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The author(s) have made the following declarations about their contributions: Conceived and designed the experiments: CC DG KN PM AB FC. Performed the experiments: CC AD SAE AS FS ZP PM BB FM AM GF EA KN MV NT AB CA FC REP. Analyzed the data: CC DG KN EA PM FS BB FM MV NT AB. Contributed reagents/materials/analysis tools: PM FS EA FJS KN FM BB. Wrote the paper: CC DG KN. AS worked as an undergraduate project student to identify the severity of different Glo mutant phenotypes, consequently allowing us to select glo-1(zu347) as the primary mutant of study.
For cells the passage from life to death can involve a regulated, programmed transition. In contrast to cell death, the mechanisms of systemic collapse underlying organismal death remain poorly understood. Here we present evidence of a cascade of cell death involving the calpain-cathepsin necrosis pathway that can drive organismal death in Caenorhabditis elegans. We report that organismal death is accompanied by a burst of intense blue fluorescence, generated within intestinal cells by the necrotic cell death pathway. Such death fluorescence marks an anterior to posterior wave of intestinal cell death that is accompanied by cytosolic acidosis. This wave is propagated via the innexin INX-16, likely by calcium influx. Notably, inhibition of systemic necrosis can delay stress-induced death. We also identify the source of the blue fluorescence, initially present in intestinal lysosome-related organelles (gut granules), as anthranilic acid glucosyl esters—not, as previously surmised, the damage product lipofuscin. Anthranilic acid is derived from tryptophan by action of the kynurenine pathway. These findings reveal a central mechanism of organismal death in C. elegans that is related to necrotic propagation in mammals—e.g., in excitotoxicity and ischemia-induced neurodegeneration. Endogenous anthranilate fluorescence renders visible the spatio-temporal dynamics of C. elegans organismal death.
In the nematode Caenorhabditis elegans, intestinal lysosome-related organelles (or “gut granules”) contain a bright blue fluorescent substance of unknown identity. This has similar spectral properties to lipofuscin, a product of oxidative damage known to accumulate with age in postmitotic mammalian cells. Blue fluorescence seems to increase in aging worm populations, and lipofuscin has been proposed to be the source. To analyze this further, we measure fluorescence levels after exposure to oxidative stress and during aging in individually tracked worms. Surprisingly, neither of these conditions increases fluorescence levels; instead blue fluorescence increases in a striking and rapid burst at death. Such death fluorescence (DF) also appears in young worms when killed, irrespective of age or cause of death. We chemically identify DF as anthranilic acid glucosyl esters derived from tryptophan, and not lipofuscin. In addition, we show that DF generation in the intestine is dependent upon the necrotic cell death cascade, previously characterized as a driver of neurodegeneration. We find that necrosis spreads in a rapid wave along the intestine by calcium influx via innexin ion channels, accompanied by cytosolic acidosis. Inhibition of necrosis pathway components can delay stress-induced death, supporting its role as a driver of organismal death. This necrotic cascade provides a model system to study neurodegeneration and organismal death.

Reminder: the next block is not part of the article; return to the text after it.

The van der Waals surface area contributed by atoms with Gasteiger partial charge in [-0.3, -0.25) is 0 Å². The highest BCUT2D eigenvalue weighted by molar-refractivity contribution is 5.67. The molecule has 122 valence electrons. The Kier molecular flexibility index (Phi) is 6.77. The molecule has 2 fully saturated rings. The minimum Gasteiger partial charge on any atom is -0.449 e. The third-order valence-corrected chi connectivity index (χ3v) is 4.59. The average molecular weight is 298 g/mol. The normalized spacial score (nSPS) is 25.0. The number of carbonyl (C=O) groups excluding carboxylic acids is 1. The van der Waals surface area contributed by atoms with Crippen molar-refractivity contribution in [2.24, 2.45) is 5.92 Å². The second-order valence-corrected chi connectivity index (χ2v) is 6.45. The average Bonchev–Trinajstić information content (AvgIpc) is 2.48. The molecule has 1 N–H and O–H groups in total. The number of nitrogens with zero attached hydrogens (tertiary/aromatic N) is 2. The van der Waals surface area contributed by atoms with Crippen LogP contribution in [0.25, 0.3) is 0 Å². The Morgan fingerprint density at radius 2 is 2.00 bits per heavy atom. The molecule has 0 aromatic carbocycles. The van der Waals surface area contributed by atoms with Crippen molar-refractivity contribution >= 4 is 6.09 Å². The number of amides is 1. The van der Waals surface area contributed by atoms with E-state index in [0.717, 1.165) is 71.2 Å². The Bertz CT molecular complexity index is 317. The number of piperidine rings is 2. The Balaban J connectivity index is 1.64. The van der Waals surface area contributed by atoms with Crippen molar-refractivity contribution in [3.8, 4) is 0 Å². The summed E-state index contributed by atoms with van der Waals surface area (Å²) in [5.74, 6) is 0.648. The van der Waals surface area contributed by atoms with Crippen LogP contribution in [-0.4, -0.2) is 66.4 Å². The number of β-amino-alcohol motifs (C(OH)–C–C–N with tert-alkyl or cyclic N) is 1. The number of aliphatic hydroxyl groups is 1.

While mechanisms of cell death such as apoptosis are well characterized , less is known about the mechanisms of organismal death, particularly in invertebrate model organisms. Here we investigate organismal death in the nematode C. elegans, using a newly discovered, endogenous fluorescent marker of death.
One possibility is that organismal death results from a cascade of cell death. As first defined by Kerr et al. in 1972 , cell death has been viewed as taking two forms: controlled (apoptotic) or uncontrolled (necrotic). However, more recent elucidation of the mechanisms underlying necrotic cell death reveals that it too can be a regulated process –. Biochemical hallmarks of necrosis include calcium-mediated initiation, lysosomal membrane permeabilization (LMP), and activation of noncaspase proteases (calpains and cathepsins) –.
Necrosis as a regulated process has been characterized mainly in mammalian neuronal models. Excitotoxic neuronal cell death occurs in response to overstimulation with the excitatory neurotransmitter glutamate (e.g., under conditions of ischemia or stroke) . Sustained activation of glutamate receptors causes a cytosolic influx of extracellular Ca2+ . Increased Ca2+ levels lead to cell death, largely through activation of associated proteases . Moreover, Ca2+ may spread between cells via connecting gap junctions, and gap junction inhibition reduces ischemia-induced neurodegeneration ,.